A problem shared is a problem halved, so they say, and interest in therapy has unsurprisingly skyrocketed in the past month. Crisis Text Line—a free volunteer 24/7 text service for anyone in crisis anytime, anywhere in the US, UK, and Canada—so far in March has seen texters in crisis mention ‘virus’, ‘COVID-19’, or ‘coronavirus’ at a 49x growth over mentions in February. Co-founder and data scientist Bob Filbin writes: “While it’s bad news that coronavirus is leading to extreme rates of anxiety, I think it’s good news that people are learning about our service. Our model has always been leveraging volunteers at home, on their couch. While other crisis centers are limiting hours or capacity, or even closing their doors, we’re ready and 100 percent open for business.”
Other virtual therapy sites, such as Talkspace—which connects you with a licenced therapist whenever you need support—and Better Help have also seen surges in sign ups, with the former setting up a whole programme aimed at Covid-19 Anxiety. They’ve also written a guide dedicated to workers to help them through this difficult time.
Meditation has been shown to help people stress less, focus more and sleep better and it’s more important than ever to switch off and focus the mind elsewhere, even if it’s just for five minutes. The current crisis is particularly acute for hospital staff, which is why mindfulness app Headspace has opened up access to its services for free for US healthcare professionals and NHS staff in the UK, including a vast library of guided meditations. It’s also released a raft of free content available to download via its app as part of its Weathering the Storm series, including sleep exercises and meditations for when you’re feeling stressed and overwhelmed. Just what we need.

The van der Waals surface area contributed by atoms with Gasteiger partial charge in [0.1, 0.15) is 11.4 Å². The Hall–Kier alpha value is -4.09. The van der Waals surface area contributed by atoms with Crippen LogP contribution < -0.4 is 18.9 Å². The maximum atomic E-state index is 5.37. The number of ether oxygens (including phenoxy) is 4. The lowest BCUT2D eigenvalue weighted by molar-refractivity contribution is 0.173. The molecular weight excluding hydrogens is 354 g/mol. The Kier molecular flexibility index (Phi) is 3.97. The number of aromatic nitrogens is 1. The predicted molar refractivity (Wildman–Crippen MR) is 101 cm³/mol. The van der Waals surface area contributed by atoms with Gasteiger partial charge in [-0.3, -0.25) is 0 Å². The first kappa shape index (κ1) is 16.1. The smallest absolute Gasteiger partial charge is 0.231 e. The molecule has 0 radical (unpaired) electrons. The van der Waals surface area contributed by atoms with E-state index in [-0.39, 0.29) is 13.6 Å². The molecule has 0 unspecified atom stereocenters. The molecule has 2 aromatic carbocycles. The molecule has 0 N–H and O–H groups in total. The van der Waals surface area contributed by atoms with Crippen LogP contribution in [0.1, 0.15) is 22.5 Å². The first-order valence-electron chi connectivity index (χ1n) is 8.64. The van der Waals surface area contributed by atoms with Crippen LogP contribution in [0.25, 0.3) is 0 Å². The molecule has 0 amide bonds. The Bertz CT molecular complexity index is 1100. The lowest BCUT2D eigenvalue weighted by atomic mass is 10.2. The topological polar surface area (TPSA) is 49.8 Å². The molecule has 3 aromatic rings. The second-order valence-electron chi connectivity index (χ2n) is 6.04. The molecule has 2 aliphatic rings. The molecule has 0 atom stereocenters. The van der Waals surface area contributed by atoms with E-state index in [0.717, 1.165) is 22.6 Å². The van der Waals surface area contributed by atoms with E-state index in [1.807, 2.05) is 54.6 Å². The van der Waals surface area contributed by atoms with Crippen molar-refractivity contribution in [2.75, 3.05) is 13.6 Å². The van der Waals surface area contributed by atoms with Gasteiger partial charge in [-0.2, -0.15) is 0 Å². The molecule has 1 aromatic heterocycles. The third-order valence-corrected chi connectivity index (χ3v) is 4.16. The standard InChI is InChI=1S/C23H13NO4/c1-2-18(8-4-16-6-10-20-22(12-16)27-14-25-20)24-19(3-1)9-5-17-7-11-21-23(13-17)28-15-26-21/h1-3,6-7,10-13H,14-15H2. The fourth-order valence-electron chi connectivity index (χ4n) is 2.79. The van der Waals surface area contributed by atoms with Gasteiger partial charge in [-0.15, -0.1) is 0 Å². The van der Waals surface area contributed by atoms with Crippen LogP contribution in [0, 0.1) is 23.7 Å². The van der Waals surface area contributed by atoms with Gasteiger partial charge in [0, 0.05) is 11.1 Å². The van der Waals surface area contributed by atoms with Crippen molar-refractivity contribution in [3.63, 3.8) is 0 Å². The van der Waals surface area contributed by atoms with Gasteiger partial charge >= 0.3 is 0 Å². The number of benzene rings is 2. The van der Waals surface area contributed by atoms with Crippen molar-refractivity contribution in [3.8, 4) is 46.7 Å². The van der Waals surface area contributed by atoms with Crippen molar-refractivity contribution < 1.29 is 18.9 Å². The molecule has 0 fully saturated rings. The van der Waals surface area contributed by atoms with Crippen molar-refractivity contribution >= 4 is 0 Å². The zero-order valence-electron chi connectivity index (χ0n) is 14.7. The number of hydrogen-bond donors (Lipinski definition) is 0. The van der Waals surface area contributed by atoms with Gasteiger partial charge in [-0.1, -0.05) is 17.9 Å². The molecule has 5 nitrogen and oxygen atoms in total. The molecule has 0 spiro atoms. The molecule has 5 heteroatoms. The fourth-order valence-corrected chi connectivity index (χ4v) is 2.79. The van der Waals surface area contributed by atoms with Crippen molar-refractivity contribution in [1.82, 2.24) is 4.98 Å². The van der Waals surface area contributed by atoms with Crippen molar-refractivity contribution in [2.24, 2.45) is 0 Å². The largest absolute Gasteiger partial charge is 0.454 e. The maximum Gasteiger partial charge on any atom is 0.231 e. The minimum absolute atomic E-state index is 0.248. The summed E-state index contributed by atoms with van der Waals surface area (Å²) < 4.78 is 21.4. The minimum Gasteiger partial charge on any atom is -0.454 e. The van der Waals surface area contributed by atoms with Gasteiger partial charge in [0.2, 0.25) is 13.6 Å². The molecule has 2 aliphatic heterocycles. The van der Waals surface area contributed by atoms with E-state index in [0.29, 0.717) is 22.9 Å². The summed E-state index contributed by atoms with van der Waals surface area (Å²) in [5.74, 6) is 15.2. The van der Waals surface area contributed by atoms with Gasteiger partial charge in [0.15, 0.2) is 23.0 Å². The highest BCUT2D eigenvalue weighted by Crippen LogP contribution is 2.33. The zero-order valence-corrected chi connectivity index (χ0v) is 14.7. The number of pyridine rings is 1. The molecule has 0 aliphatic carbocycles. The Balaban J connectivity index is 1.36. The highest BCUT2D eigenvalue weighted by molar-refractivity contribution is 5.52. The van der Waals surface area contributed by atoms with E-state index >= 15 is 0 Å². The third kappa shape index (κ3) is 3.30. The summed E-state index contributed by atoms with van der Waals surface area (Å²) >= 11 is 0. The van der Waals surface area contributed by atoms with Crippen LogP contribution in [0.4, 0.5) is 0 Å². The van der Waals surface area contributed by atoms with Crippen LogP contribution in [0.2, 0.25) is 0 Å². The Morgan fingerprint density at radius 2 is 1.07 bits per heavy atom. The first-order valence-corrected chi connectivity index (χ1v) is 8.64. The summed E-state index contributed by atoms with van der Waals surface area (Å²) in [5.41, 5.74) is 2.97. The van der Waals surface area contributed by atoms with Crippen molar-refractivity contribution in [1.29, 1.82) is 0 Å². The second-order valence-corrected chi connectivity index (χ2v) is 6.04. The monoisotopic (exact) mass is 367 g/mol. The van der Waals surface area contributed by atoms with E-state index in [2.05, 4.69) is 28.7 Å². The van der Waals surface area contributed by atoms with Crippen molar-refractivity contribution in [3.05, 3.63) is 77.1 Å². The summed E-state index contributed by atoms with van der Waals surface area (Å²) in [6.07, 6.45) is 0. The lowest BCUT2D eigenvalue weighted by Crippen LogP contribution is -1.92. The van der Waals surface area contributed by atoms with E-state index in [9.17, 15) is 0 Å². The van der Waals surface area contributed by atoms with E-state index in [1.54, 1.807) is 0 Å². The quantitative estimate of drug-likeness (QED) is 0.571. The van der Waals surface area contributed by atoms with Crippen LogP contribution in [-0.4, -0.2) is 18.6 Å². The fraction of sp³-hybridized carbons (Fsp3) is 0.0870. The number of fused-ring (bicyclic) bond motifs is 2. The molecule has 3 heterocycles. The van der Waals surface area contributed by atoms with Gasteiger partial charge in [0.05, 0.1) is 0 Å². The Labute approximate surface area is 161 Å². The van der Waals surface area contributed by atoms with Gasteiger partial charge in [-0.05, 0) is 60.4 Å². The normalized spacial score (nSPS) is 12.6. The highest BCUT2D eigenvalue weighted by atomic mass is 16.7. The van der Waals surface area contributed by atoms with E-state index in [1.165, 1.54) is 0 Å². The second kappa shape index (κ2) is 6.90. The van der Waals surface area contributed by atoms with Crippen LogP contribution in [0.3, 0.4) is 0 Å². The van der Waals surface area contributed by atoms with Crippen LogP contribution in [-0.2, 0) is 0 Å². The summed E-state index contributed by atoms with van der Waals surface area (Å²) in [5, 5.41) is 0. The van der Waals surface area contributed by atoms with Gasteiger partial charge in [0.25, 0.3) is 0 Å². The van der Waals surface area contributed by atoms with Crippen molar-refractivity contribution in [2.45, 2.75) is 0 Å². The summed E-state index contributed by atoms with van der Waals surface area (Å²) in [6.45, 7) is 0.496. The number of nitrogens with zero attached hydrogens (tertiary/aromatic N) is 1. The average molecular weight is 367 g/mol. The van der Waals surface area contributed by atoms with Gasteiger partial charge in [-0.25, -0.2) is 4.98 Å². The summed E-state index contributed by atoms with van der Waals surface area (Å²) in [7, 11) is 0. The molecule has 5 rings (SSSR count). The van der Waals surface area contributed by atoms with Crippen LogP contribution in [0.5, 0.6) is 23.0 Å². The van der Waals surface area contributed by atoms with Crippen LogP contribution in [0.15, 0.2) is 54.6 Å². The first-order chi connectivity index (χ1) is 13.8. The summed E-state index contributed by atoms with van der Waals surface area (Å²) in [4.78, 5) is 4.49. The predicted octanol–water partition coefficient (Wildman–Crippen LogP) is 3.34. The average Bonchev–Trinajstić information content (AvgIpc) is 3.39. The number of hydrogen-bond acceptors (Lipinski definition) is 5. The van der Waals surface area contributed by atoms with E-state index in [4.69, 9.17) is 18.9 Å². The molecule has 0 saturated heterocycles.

Ten Percent Happier, an app that provides guided meditations is also offering any healthcare worker a free subscription, as a thank you for their services. It’s also offering a regular sanity break, every weekday at 3pm Eastern Time, via YouTube, featuring host Dan Harris and renowned meditation teachers, streaming from their homes. And in a move that will be appreciated by thousands of the now unemployed—unfortunate financial casualties of the pandemic—Simple Habit announced free premium memberships until the end of April for “all people who are impacted by the pandemic and can no longer afford to pay”.
With gyms shut en masse and lockdown in place, our exercise routines have been thrown out the window—at a time when we’ve never needed exercise more. It’s proven to help us sleep, reduce anxiety and generally enhance mood thanks to production of endorphins and the reduction of the stress hormone cortisol. Being physically active also gives your brain something to focus on and can be a positive coping strategy for difficult times, according to Mind.org.
Thankfully, many personal trainers and studios have taken their expertise online, with one of the standout stars being Joe Wicks, a bubbly and lovable fitness guru. Already a household name for many, Wicks has stepped up to become the PE teacher for the nation—a move that has already had parents all over the world showering him with praise thanks to his daily workouts for the whole family. It has become a daily highlight for many to jump around, forget their troubles—and, most importantly, tire out the kids. It’s not just a hit in the UK, but the world over with over millions of views of his YouTube workouts. He’s even created some 10-minute home workouts for seniors, with gentle exercises to get everyone moving, no matter their age or mobility.
Blending mindfulness with movement, yoga is the perfect antidote for stress and all you need is a yoga mat. Yoga studios all over the world have taken to social media to share their classes, including UK-based MoreYoga and US-based CorePower, who are offering a timetable of virtual classes on YouTube, alongside a host of other studios and social media-savvy yogis. Namaste.